A friend of mine shared the following on social media last week which I felt I had to emphasize:
Speaking from personal experience, ‘a positive workplace culture’ provides tremendous therapeutic benefit when dealing with symptoms of depression.
I wrote in a previous post that a good laugh reduces the perception of pain and can sometimes make things appear more manageable. To support this, it’s worth noting that there’s a branch of study called “gelotology” which examines the effect laughter has on our psychological and physiological states.
In their article Social Laughter Triggers Endogenous Opioid Release in Humans (published in The Journal of Neuroscience, June 1, 2017), the authors found that “Social laughter led to pleasurable feelings and significantly increased release of endorphins and other opioid peptides in the brain areas controlling arousal and emotions.”
Endorphins, as you are likely aware, produce analgesic effects in the body. Further, “Our results highlight that endorphin release induced by social laughter may be an important pathway that supports formation, reinforcement, and maintenance of social bonds between humans…laughter is highly contagious, and the endorphin response may thus easily spread through large groups that laugh together…”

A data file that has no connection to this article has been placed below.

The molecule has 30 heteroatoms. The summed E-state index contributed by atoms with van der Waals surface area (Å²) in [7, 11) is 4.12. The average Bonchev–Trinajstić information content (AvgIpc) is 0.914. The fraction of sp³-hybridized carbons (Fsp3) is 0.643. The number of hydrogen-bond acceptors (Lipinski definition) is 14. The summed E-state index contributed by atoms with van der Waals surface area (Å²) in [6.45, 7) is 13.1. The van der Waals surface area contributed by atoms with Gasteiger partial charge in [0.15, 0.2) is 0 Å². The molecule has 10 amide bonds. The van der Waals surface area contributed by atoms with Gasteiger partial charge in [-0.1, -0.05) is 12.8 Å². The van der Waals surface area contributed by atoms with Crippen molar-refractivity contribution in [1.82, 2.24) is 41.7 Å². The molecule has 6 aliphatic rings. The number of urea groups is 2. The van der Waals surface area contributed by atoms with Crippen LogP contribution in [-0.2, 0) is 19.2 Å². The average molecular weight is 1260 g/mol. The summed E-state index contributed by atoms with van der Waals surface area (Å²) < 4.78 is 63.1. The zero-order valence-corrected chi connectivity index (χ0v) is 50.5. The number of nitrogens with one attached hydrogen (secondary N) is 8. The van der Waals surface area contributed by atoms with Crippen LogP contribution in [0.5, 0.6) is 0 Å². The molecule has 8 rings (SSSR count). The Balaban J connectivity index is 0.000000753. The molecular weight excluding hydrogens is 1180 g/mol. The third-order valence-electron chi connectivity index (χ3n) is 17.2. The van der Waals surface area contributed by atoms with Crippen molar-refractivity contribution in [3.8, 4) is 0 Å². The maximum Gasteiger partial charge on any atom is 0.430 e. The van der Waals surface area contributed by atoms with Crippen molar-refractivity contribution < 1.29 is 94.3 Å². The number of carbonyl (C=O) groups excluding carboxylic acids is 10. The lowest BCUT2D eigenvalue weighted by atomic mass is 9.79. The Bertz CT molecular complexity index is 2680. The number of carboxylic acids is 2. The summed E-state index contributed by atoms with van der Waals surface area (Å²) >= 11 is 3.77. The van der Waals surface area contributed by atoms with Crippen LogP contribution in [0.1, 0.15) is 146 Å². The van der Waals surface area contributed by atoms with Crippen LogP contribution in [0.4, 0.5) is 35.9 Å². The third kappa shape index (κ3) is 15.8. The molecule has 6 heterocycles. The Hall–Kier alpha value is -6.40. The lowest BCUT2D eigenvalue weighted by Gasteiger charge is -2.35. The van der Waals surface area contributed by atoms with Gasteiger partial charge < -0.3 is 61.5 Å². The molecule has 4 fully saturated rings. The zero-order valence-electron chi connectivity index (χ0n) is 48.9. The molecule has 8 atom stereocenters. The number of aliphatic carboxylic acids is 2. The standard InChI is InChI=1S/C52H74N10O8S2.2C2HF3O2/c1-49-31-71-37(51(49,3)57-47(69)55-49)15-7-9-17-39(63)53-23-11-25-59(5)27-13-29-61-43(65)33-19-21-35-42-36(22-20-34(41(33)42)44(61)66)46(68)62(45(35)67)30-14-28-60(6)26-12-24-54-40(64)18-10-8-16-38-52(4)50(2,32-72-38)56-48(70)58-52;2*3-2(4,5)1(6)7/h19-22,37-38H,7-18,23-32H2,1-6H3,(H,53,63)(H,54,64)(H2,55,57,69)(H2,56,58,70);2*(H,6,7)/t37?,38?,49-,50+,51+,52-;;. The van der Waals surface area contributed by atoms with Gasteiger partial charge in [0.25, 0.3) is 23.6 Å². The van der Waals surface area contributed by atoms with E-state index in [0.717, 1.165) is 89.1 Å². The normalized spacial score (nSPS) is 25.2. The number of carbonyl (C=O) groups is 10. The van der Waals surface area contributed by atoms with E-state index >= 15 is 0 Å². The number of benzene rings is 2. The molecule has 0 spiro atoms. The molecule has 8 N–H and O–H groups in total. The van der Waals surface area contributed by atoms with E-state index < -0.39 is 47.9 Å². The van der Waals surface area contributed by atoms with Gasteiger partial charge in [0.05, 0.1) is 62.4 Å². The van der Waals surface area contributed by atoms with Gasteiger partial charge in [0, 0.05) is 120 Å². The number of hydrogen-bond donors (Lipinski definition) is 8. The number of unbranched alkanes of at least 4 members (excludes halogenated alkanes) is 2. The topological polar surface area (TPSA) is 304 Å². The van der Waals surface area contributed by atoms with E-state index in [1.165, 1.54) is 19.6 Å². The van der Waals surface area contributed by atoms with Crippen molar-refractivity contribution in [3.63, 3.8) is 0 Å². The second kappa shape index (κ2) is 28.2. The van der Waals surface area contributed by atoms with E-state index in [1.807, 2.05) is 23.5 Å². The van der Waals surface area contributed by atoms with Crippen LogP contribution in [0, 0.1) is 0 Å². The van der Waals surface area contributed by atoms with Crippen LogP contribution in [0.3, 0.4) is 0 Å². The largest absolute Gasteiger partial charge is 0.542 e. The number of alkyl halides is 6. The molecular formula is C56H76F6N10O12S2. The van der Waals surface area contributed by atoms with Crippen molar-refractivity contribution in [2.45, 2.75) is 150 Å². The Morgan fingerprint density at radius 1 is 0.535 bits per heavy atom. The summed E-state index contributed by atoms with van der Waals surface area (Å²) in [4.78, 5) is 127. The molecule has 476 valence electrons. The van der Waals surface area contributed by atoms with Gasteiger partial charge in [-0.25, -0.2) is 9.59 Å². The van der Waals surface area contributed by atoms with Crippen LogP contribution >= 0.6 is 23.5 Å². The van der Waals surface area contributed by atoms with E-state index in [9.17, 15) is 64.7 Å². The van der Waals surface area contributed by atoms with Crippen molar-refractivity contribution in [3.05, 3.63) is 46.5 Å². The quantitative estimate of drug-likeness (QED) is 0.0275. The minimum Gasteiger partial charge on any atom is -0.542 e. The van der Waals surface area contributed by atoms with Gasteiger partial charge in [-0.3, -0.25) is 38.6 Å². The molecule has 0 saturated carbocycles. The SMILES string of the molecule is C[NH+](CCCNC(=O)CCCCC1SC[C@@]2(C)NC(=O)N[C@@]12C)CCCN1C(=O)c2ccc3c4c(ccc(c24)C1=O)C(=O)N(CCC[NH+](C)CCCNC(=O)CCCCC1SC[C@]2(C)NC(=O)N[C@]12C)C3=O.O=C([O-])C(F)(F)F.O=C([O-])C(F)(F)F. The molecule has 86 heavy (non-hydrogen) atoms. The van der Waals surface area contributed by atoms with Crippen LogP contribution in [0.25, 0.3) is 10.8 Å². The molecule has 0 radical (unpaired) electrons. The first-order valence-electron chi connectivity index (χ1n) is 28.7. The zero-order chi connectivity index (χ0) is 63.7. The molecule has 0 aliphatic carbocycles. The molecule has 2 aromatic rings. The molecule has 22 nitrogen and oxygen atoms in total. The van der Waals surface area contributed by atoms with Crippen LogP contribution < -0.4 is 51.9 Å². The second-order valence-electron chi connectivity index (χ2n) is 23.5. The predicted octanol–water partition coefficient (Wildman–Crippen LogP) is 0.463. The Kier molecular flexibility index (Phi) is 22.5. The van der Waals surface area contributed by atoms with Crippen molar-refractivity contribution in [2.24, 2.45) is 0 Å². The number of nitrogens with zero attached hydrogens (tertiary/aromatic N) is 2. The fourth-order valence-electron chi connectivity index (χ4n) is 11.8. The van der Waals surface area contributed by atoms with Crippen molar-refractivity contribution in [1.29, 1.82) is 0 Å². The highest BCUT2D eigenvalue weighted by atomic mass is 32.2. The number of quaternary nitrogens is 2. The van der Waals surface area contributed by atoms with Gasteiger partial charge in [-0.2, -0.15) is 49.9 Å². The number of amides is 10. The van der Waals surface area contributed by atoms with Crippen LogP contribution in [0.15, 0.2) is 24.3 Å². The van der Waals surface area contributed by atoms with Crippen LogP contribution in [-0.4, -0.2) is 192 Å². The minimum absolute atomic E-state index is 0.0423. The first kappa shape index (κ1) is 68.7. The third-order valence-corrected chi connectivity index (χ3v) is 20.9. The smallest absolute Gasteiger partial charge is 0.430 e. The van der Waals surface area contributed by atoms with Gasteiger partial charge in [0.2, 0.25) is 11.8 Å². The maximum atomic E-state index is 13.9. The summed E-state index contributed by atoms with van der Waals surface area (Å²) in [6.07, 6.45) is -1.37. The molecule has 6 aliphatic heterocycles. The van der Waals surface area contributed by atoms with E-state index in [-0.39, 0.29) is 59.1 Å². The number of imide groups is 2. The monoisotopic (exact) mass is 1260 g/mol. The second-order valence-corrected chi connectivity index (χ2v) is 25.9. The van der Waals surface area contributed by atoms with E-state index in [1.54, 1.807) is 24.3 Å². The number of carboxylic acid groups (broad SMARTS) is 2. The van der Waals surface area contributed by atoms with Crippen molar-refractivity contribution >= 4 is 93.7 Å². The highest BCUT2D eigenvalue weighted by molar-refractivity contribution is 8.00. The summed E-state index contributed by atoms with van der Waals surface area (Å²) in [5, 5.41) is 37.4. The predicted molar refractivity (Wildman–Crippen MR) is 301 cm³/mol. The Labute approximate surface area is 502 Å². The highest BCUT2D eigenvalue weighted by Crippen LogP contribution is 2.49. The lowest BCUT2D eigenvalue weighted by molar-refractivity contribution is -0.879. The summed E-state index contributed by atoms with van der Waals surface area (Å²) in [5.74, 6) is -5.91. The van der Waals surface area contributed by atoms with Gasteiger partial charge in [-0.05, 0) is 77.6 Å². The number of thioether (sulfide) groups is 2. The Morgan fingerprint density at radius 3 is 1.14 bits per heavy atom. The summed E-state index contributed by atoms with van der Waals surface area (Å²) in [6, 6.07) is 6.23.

I have had the privilege to work in such positive workplace cultures over the years with some amazing people. During the best of times in my mental health, and of course, the worst of times. And for this – and them – I am deeply thankful (on the eve of Thanksgiving holiday!). I truly believe with all my heart that laughter is indeed the best medicine and an incredible source of leverage when healing in depression.